In the beginning of their Christian experience the Hebrew brethren had been faithful in following Jesus. To these brethren Paul wrote, “Remember the days gone by, when, newly enlightened, you met the challenge of great sufferings and held firm. Some of you were abused and tormented to make a public show, while others stood loyally by those who were so treated. For indeed you shared the sufferings of the prisoners, and you cheerfully accepted the seizure of your possessions, knowing that you possessed something better and more lasting. Do not then throw away your confidence, for it carries a great reward. You need endurance, if you are to do God’s will and win what he has promised. For ‘soon, very soon’ (in the words of Scripture), ‘he who is to come will come; he will not delay; and by faith my righteous servant shall find life; but if a man shrinks back, I take no pleasure in him.’ But we are not among those who shrink back and are lost. We have the faith to make life our own.”—Heb. 10:32-39, NEB

From this it is clear that the Hebrew brethren had been very faithful for a time, and rejoiced in the privilege of suffering with and for Christ. It also seems clear that for some reason their zeal had begun to cool, and Paul encourages them to remember the time when they were first enlightened and had that first-love zeal, with the implication that they should endeavor to return to that attitude and to continue on the way of sacrifice.

The reason for the waning zeal was apparently a partial weakness of faith and confidence—a confidence that God would indeed fulfill his promises to them, and that fulfillment would be realized at the second presence of Christ. It was important for the Hebrew brethren, and important for us also, to realize that it is not sufficient to run well for a time. We have consecrated to do the Lord’s will faithfully even unto death, and only those who fulfill this covenant will receive the crown of life.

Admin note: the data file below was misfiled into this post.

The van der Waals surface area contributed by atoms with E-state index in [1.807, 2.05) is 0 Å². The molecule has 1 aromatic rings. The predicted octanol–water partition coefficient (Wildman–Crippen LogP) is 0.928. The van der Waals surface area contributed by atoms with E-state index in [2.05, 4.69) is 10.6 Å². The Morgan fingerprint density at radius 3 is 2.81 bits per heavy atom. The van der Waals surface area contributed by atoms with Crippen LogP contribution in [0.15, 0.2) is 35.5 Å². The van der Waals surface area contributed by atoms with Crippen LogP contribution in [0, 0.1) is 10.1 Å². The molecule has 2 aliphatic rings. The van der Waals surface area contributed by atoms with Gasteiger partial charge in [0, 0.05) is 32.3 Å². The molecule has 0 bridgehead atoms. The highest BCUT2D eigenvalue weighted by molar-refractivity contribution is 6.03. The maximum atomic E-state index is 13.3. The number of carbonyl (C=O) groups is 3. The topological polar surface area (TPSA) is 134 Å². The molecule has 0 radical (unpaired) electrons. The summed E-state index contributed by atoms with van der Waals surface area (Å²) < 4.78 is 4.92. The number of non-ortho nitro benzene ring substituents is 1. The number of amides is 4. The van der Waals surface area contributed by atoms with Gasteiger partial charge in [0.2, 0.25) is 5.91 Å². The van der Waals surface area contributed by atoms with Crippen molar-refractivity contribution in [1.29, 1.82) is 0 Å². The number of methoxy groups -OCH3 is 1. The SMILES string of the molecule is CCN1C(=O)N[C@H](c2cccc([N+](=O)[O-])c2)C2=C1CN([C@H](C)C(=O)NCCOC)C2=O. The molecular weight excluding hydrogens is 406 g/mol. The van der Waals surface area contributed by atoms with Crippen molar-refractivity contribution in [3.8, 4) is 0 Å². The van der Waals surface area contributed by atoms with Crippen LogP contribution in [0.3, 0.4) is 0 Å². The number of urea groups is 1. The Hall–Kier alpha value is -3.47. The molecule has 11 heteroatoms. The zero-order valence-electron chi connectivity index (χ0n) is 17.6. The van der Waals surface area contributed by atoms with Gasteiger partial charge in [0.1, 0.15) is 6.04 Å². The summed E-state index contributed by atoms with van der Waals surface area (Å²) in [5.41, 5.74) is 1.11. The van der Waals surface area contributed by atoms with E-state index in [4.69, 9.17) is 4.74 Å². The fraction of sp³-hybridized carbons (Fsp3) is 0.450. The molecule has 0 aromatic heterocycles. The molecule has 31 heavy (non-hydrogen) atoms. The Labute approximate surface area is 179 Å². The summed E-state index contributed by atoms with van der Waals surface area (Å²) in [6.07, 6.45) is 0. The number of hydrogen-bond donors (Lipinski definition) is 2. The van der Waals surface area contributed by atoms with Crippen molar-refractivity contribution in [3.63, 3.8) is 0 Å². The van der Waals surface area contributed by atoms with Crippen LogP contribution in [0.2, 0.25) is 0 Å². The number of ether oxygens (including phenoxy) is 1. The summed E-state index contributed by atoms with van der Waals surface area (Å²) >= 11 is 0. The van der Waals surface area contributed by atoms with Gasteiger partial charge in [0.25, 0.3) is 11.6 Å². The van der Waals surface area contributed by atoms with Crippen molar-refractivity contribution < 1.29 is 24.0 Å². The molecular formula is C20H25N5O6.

The Hebrew brethren were also faithful in serving the Lord’s people. Paul wrote to them, “God is not unrighteous to forget your work and labor of love, which ye have showed toward his name, in that ye have ministered to the saints, and do minister. And we desire that everyone of you do show the same diligence to the full assurance of hope unto the end.” (Heb. 6:10,11) Paul’s desire that these brethren should show “the same diligence” to the very end seems to imply that in the area of serving the brethren these Hebrews were showing signs of a cooling zeal. Thus again we are reminded of the importance of continued faithfulness in the narrow way, and of keeping in mind the promises of God as they apply to supplying our present needs of grace and strength; and likewise of those promises of the joy to follow our crossbearing—that glorious privilege which will yet be ours of sharing in the work of blessing all the families of the earth, and in partaking of those pleasures which belong to those who will be exalted to the presence of our Heavenly Father.

Unto Blood

Our Scripture lesson closes with Paul’s reminder to the Hebrew brethren that they had “not yet resisted unto blood, striving against sin.” (Heb. 12:4) They had run well for a time. They had endured much suffering. They had taken joyfully the spoiling of their goods; but they had not gone all the way with Jesus. If they properly considered Jesus they would realize that following in his steps meant sacrifice and suffering even unto death, for he did not complete his sacrificial service until on the cross he cried, “It is finished.” His was a sacrifice “unto blood” because he actually laid down his life.

But this was not yet true of the Hebrew brethren, nor is it true of us as long as we are in the flesh. Being faithful in one trial, or a series of trials, is not enough—we must be faithful “unto blood”; that is, unto death, if we are to win the prize of the high calling of God in Christ Jesus. We must be “beheaded for the witness of Jesus, and for the word of God,” if we are to live and reign with him as priests and as kings a thousand years.

Let us, then, lay aside every weight, and run with patience the race that is set before us. Let us keep looking to Jesus, who “for the joy that was set before him endured the cross, despising the shame, and is set down at the right hand of the throne of God.” Let us consider him, and his faithfulness under all circumstances, that we may be encouraged to endure, and not become wearied and faint in our minds. Let us always remember that we can win the crown of life only by being faithful “unto blood,” and so continue on the narrow way until our sacrifice is completely consumed.

Dawn Bible Students Association